Mark Radcliffe thinks you should skip the supermodel and go for the one who loves you even on your worst days.
We all have our own romanticized notions of what it will be like when we find true love. How it’ll go. What it’ll feel like. What he or she will look like, sound like, act like. Even kiss like.
And every once in a while, we actually meet that person. There they are! In the bar standing next to us! Or down the hall at work! Or in the line at the bookstore!
They’re perfect. Everything we imagined. And so we engage. And chase. And pursue. And assume our very best behavior. And fight for a chance at that perfect union we’ve imagined in our heads for so long.
And sometimes it works! We get their phone number. And a date! And a second date! And sometimes it even goes a month or two!
But then at some point, it runs afoul. What once seemed effortless becomes arduous. The perfect conversations suddenly don’t flow as easily. The shine has worn off the apple. It’s work, now. And who has time for that?
And here’s where many a relationship come to an unfortunate end. Because the other person thinks it should only be constant magic. That anything else is merely a false symbol.
But we still chase them! We want it back! We think of what we can do to possibly salvage this sinking ship. Should we change ourselves? Adjust our behavior? Change our whole personality? After all: this is love. Surely it’s worth sacrificing for, no?
No, I’m here to say. It’s not.Because there’s a big, horrible idea out there in the world of romance:That if it’s not hard, it’s not real.
True romance must be earned, we believe. Struggled for. Barely survived.
If it comes easy, it’s wrong. Shallow. Too simple.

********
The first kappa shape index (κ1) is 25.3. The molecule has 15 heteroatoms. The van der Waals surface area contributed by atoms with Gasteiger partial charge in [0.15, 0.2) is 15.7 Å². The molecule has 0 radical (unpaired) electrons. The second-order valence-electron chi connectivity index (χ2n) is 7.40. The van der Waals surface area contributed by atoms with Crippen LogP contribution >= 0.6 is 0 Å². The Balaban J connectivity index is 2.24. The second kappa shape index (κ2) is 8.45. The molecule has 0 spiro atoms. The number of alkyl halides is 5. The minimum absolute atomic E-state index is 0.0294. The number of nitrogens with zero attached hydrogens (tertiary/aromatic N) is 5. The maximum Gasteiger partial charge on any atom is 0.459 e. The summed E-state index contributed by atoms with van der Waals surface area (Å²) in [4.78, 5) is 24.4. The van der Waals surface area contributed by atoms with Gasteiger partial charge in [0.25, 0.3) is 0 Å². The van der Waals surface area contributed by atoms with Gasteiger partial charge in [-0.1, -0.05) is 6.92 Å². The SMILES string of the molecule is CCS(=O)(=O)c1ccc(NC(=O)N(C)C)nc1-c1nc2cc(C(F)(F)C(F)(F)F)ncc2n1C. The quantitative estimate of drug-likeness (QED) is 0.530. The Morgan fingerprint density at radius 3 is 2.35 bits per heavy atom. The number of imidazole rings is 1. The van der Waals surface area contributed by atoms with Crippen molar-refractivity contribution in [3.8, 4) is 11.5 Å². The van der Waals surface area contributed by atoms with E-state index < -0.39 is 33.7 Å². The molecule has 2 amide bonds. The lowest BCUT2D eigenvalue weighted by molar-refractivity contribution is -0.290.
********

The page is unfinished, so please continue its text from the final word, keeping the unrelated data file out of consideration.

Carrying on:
We must suffer for love. We must cry with certain regularity. Lose our faith time and time again only to barely regain it again.
I humbly submit that such a belief is the romantic equivalent of 100% grade-A bullshit.
Perhaps it comes from our culture’s puritanical beginnings. The notion that anything great is worth suffering for.
And while I agree that love takes work, patience and forgiveness, I don’t think it should involve perpetual, ongoing damage-control.
If the relationship you’re in takes constant, ongoing acrobatic maneuvers to keep it afloat, then it’s not a relationship; it’s a doomsday project.
Relationships, in general, should be easy.
If they’re taking a ton of work, a ton of the time, something’s wrong.
Chances are either that:
A) One (or both) of you is not a stable enough person to even be in a relationship to begin with, and you need to go off on your own to learn how to keep yourself perfectly happy with nothing more than yourself to sustain you. (And yes, I’ve been this person many times.)
B) One of you has unrealistic expectations of what the other is supposed to provide them on a regular basis. (And yes, I’ve been this person, too.) They think you’re supposed to keep them constantly entertained. Or wined and dined. Or sexually pleasured. Or emotionally rescued. Or financially bailed out.
Neither of which is sustainable.
Which is why I say the following:
Don’t chase the person you can barely hold on to when you’re at the top of your game.
Seek out the person you can be happy with even when you’re having a bad day. Or week. Or month.
Because those days will happen, many, many times over the course of a relationship.